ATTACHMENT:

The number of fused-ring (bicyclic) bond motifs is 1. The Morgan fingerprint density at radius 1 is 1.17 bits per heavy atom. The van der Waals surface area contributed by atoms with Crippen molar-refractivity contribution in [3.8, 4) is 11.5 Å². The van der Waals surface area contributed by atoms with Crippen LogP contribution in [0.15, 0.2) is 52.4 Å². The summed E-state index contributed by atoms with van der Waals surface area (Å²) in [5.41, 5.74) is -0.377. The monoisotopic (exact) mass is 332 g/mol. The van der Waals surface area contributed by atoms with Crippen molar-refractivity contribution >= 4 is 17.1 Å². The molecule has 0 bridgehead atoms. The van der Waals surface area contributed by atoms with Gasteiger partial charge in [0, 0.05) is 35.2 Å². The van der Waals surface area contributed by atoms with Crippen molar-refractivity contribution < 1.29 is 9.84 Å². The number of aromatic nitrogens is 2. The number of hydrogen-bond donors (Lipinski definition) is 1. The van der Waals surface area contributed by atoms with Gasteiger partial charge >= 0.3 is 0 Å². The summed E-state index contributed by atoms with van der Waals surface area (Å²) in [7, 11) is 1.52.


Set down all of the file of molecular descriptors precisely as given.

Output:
The number of fused-ring (bicyclic) bond motifs is 1. The Morgan fingerprint density at radius 1 is 1.17 bits per heavy atom. The van der Waals surface area contributed by atoms with Crippen molar-refractivity contribution in [3.8, 4) is 11.5 Å². The van der Waals surface area contributed by atoms with Crippen LogP contribution in [0.15, 0.2) is 52.4 Å². The summed E-state index contributed by atoms with van der Waals surface area (Å²) in [5.41, 5.74) is -0.377. The monoisotopic (exact) mass is 332 g/mol. The van der Waals surface area contributed by atoms with Crippen molar-refractivity contribution >= 4 is 17.1 Å². The molecule has 0 bridgehead atoms. The van der Waals surface area contributed by atoms with Gasteiger partial charge in [0, 0.05) is 35.2 Å². The van der Waals surface area contributed by atoms with Crippen molar-refractivity contribution < 1.29 is 9.84 Å². The number of aromatic nitrogens is 2. The number of hydrogen-bond donors (Lipinski definition) is 1. The van der Waals surface area contributed by atoms with Gasteiger partial charge >= 0.3 is 0 Å². The summed E-state index contributed by atoms with van der Waals surface area (Å²) in [7, 11) is 1.52.